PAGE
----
Abundance! What abundance? Things are crook out there.
Despite what you read about lenders’ issues with the availability and cost of funding, access to finance for consumers is abundant.
Creditworthy customers can access credit on reasonable terms and it looks like they’ll be able to for the foreseeable future.
Sure FAM (Fog- A- Mirror) loans aren’t as abundant as they once were- but they weren’t responsible and should have been scarce anyhow.
I can remember times when access to credit wasn’t abundant; indeed I can remember times when it was downright scarce.
For instance, prior to 1983 deregulation of banking and during that ‘had to have’ recession in 1990/91. Some household name lenders flew very close to the wind and some had to cease or ration lending as funding and capital was very scarce.
Yet there was a vibrant and active broking community at this time despite this scarcity- indeed one could say that these pioneer brokers owed their existence to scarcity.
In this narrower world pre the web, knowledge wasn’t abundant and brokers assisted with their knowledge of where to find appropriate funding.
There was an active ‘grey market’ of private lending and some financial institutions - particularly regional banks and the “NBFI’s” - lacked geographic dispersion. They scarcely had customers outside their narrowly defined regions and brokers assisted these lenders to spread their footprint and to punch above their weight.
Rolling forward into the mid ‘90’s when brokers themselves moved into the mainstream, there were spurts of innovation, with new lenders, wide price differentials and new product features. In these heady times, awareness of the options available and where to find the ‘best’ deal was indeed scarce.
Since then there’s been massive convergence, from product features to interest rates- frankly there’s not much new in the zoo in the mortgage area- when was the last ‘big’ product innovation?
(Note to lenders- if you’ve got the time and a massive R&D budget- call me; I’ve got a few ideas)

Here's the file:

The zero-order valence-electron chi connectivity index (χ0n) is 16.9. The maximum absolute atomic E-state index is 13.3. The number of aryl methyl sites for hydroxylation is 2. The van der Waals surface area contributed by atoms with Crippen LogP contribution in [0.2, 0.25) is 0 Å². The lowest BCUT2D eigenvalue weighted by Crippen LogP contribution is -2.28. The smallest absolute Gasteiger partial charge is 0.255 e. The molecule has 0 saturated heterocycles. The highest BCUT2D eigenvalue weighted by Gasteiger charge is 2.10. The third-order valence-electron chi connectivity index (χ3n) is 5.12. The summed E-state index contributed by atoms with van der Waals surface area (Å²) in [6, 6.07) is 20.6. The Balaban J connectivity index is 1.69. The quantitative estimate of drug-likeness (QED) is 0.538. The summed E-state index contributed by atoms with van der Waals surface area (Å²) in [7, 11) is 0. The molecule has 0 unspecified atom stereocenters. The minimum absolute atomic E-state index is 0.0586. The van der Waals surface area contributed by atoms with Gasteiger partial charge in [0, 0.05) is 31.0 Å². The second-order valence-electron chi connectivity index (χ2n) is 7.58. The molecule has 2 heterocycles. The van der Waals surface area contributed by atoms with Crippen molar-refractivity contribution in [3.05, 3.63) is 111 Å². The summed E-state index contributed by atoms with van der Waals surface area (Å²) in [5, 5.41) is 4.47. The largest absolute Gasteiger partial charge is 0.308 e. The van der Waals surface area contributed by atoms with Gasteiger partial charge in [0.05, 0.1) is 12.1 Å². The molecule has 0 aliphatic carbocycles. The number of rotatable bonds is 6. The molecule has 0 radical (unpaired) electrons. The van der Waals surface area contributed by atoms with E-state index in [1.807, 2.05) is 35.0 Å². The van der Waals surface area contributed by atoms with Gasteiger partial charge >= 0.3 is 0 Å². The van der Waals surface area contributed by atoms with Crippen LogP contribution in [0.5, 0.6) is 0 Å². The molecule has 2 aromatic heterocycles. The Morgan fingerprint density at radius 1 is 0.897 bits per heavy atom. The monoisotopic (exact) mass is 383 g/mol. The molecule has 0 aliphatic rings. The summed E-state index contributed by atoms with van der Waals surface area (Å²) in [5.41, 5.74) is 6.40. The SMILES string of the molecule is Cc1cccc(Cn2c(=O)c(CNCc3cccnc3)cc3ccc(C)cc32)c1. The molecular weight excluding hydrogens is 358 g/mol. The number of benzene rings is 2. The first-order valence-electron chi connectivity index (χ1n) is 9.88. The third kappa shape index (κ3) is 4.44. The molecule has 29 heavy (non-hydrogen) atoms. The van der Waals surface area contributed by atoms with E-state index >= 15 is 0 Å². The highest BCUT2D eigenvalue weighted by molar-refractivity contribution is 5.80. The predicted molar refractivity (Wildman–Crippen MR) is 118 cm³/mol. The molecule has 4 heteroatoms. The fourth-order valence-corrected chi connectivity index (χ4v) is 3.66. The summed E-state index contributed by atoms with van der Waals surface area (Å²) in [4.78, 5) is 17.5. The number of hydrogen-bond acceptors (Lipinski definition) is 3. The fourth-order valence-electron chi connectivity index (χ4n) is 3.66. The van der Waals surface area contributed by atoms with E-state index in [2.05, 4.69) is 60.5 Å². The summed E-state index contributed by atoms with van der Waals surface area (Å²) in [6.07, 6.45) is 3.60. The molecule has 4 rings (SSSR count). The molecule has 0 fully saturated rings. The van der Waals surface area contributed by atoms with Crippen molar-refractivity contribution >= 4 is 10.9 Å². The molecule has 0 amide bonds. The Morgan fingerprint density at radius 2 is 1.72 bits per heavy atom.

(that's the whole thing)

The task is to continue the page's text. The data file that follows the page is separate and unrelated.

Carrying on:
So we’ve got homogeneity and an abundance of funds to lend. Not particularly good for brokers of itself, I would venture.
The “dismal science” of economics is concerned with the allocation of resources in the
presence of scarcity.
In the absence of scarcity, i.e. in a time of abundance, one finds potential resource misallocation and its handmaiden, reductions in price- which in the broker space could translate to reductions in commissions.
I believe that broking thrives on scarcity. The good news is that abundance often generates its own tracts of scarcity.
In the future brokers need to align their business to focus on what’s scarce when homogenous products are abundant.
To truly thrive, brokers should possess something that others lack and customers want, rather than focussing on providing credit assistance to obtain ‘mere debt’.
Time, understanding, energy, cash flow planning, monitoring, control and discipline are all things that may be scarce in abundant times.
An old adage is that ‘the fate of the middleman is to be the agent of their own oblivion’. In the future, brokers can avoid such a fate and indeed thrive by focusing on what’s scarce.
Remember: The Future isn’t what it used to be.